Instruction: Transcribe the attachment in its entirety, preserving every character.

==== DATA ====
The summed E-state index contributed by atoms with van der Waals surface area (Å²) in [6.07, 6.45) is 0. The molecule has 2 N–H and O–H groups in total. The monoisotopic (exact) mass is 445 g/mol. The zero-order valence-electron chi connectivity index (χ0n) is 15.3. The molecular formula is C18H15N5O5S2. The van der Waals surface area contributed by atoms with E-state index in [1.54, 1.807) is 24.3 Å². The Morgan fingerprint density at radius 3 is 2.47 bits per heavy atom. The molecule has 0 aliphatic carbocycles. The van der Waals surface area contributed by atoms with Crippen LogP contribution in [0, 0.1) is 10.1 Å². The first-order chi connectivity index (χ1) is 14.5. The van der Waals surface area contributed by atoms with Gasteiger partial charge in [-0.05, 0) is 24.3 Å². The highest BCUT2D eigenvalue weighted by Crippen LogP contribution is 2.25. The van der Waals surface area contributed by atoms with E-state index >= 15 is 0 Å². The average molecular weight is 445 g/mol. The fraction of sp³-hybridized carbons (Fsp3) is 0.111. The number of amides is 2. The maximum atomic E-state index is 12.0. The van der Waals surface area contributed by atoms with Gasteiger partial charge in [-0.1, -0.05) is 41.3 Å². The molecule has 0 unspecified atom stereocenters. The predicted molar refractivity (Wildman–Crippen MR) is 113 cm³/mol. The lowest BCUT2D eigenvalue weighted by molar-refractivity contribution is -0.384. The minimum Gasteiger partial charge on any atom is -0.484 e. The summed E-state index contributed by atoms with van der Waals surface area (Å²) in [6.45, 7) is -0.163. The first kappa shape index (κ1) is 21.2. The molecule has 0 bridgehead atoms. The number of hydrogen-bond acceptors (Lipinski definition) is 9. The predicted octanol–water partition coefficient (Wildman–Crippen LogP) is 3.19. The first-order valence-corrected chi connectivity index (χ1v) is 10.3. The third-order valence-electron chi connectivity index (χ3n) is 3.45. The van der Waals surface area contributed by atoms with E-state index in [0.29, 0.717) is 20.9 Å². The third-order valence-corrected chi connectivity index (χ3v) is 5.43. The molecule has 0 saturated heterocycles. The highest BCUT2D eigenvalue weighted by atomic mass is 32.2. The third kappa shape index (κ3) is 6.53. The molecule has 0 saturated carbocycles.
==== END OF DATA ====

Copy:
The summed E-state index contributed by atoms with van der Waals surface area (Å²) in [6.07, 6.45) is 0. The molecule has 2 N–H and O–H groups in total. The monoisotopic (exact) mass is 445 g/mol. The zero-order valence-electron chi connectivity index (χ0n) is 15.3. The molecular formula is C18H15N5O5S2. The van der Waals surface area contributed by atoms with E-state index in [1.54, 1.807) is 24.3 Å². The Morgan fingerprint density at radius 3 is 2.47 bits per heavy atom. The molecule has 0 aliphatic carbocycles. The van der Waals surface area contributed by atoms with Crippen LogP contribution in [0, 0.1) is 10.1 Å². The first-order chi connectivity index (χ1) is 14.5. The van der Waals surface area contributed by atoms with Gasteiger partial charge in [-0.05, 0) is 24.3 Å². The highest BCUT2D eigenvalue weighted by Crippen LogP contribution is 2.25. The van der Waals surface area contributed by atoms with E-state index >= 15 is 0 Å². The average molecular weight is 445 g/mol. The fraction of sp³-hybridized carbons (Fsp3) is 0.111. The number of amides is 2. The maximum atomic E-state index is 12.0. The van der Waals surface area contributed by atoms with Gasteiger partial charge in [-0.1, -0.05) is 41.3 Å². The molecule has 0 unspecified atom stereocenters. The predicted molar refractivity (Wildman–Crippen MR) is 113 cm³/mol. The lowest BCUT2D eigenvalue weighted by molar-refractivity contribution is -0.384. The minimum Gasteiger partial charge on any atom is -0.484 e. The summed E-state index contributed by atoms with van der Waals surface area (Å²) in [6.45, 7) is -0.163. The first kappa shape index (κ1) is 21.2. The molecule has 0 bridgehead atoms. The number of hydrogen-bond acceptors (Lipinski definition) is 9. The predicted octanol–water partition coefficient (Wildman–Crippen LogP) is 3.19. The first-order valence-corrected chi connectivity index (χ1v) is 10.3. The third-order valence-electron chi connectivity index (χ3n) is 3.45. The van der Waals surface area contributed by atoms with E-state index in [0.29, 0.717) is 20.9 Å². The third-order valence-corrected chi connectivity index (χ3v) is 5.43. The molecule has 0 saturated heterocycles. The highest BCUT2D eigenvalue weighted by atomic mass is 32.2. The third kappa shape index (κ3) is 6.53. The molecule has 0 saturated carbocycles.